Yesterday we attended the launch of the ‘Support your local’ campaign in Buswells hotel. It’s a joint initiative between VFI, LVA, RAI, ABFI, and NOFFLA. Basically, anyone involved in drinks and food related hospitality whose name can be made into an acronym.
The timing and content of the campaign is very certainly with the local and European elections in mind. The report gives a breakdown, by constituency, of how many jobs exist in each area of the country in the drinks industry. This includes direct employment (pubs, bars, breweries, etc,) indirect employment (farming, providing produce, etc), and multiplier employment, which is an estimate of how many jobs exist because of the money created from drinks industry related employment.
Presumably, the report has been launched ahead of the local elections to try to garner support for maintaining or reducing taxes such as excise on alcohol and VAT, which, these organisations say, would allow them to provide more employment.
There is likely to be another report released through the VFI in the coming months, which was previewed at the Alltech craft brews and food fair in February. The study, which is drawing to a conclusion, asserted through statistical data just how pubs in local and rural communities were in decline. The study showed a decline in revenues, and also in seasonal and fixed employment provided by the sector. As it wasn’t a purely academic study, it also went in depth on the role of the local pub in rural communities and its relationship with local people. In some cases it served the role of community centre, and a place where business was conducted, and employment was discussed.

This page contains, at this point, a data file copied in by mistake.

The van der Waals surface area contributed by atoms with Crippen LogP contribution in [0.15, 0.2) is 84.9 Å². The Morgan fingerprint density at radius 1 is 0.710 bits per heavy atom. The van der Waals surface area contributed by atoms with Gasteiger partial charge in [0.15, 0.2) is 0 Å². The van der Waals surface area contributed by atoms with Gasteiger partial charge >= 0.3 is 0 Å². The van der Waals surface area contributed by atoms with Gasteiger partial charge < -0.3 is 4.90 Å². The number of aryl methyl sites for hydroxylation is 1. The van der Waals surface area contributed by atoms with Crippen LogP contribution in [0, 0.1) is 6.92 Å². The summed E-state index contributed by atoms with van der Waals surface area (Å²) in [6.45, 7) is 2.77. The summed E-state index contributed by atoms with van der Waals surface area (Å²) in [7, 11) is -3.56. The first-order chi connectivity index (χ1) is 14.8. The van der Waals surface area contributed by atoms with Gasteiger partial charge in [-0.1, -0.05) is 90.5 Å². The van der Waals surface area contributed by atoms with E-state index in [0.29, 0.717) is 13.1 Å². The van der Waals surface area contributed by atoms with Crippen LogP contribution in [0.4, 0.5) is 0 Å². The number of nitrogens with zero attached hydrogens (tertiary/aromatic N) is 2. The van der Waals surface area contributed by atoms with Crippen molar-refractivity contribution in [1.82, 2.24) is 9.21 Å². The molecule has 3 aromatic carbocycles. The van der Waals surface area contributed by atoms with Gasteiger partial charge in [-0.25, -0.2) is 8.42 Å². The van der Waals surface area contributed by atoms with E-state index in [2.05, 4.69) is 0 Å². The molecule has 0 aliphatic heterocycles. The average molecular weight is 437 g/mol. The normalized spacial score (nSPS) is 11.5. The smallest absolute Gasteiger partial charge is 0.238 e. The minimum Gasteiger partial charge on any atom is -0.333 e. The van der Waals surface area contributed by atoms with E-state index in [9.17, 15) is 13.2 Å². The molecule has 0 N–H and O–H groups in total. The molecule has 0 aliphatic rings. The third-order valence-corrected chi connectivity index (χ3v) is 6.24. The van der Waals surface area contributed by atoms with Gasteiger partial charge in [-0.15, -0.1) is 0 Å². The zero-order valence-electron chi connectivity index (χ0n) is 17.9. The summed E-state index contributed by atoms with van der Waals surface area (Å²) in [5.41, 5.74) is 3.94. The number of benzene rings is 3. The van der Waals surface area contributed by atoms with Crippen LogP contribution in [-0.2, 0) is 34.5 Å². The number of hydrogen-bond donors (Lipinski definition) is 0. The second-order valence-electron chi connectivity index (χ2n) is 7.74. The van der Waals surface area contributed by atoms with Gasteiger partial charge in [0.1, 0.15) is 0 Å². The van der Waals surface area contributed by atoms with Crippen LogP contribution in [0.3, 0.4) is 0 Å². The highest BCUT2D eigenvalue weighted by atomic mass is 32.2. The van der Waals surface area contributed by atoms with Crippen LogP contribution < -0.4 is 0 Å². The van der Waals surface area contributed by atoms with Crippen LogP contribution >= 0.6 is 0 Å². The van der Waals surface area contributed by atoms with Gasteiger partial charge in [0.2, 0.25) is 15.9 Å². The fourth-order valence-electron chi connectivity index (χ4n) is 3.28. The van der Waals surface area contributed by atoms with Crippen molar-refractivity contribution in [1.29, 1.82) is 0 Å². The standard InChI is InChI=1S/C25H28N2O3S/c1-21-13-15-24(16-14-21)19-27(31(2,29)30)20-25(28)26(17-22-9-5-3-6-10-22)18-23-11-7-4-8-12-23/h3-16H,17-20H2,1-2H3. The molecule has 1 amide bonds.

It will be interesting to see these two reports side by and side, and, more importantly, whether the government recognises the importance of the drinks industry in Ireland and enacts some policy to the benefit of the industry and consumers.
Along with the report was a pledge from the involved parties to ‘Address the sale of cheap alcohol’, ‘introduce a statutory ban on price-based advertising’, ‘introduce statutory codes to regulate the merchandising of alcohol’. None of these pledges are anything new, but they feel it’s worth repeating. This is what the industry has been saying for the last 2 years and it is chiefly directed at the large multiples such as Tesco, who, the industry says, are selling below cost and undermining jobs in pubs, regular off licenses and other places.
Obviously as soon as I saw the ban on price based advertising I thought ‘what will this mean for Publin?’, but I think the intention is to stop Tesco and others being able to advertise a box of Budweiser for €20. They are, after all, practically the only ones on TV or radio who mention the pricing of alcohol.
We’ll leave you with some of the main statistics from the report.
The drinks industry supports
- 8,303 hotels and pubs in Ireland
- 44 distilleries and breweries
- €2 billion in wages
- Uses €180 million local produce
You can find full details on www.supportyourlocal.ie
and on Twitter @supporturlocal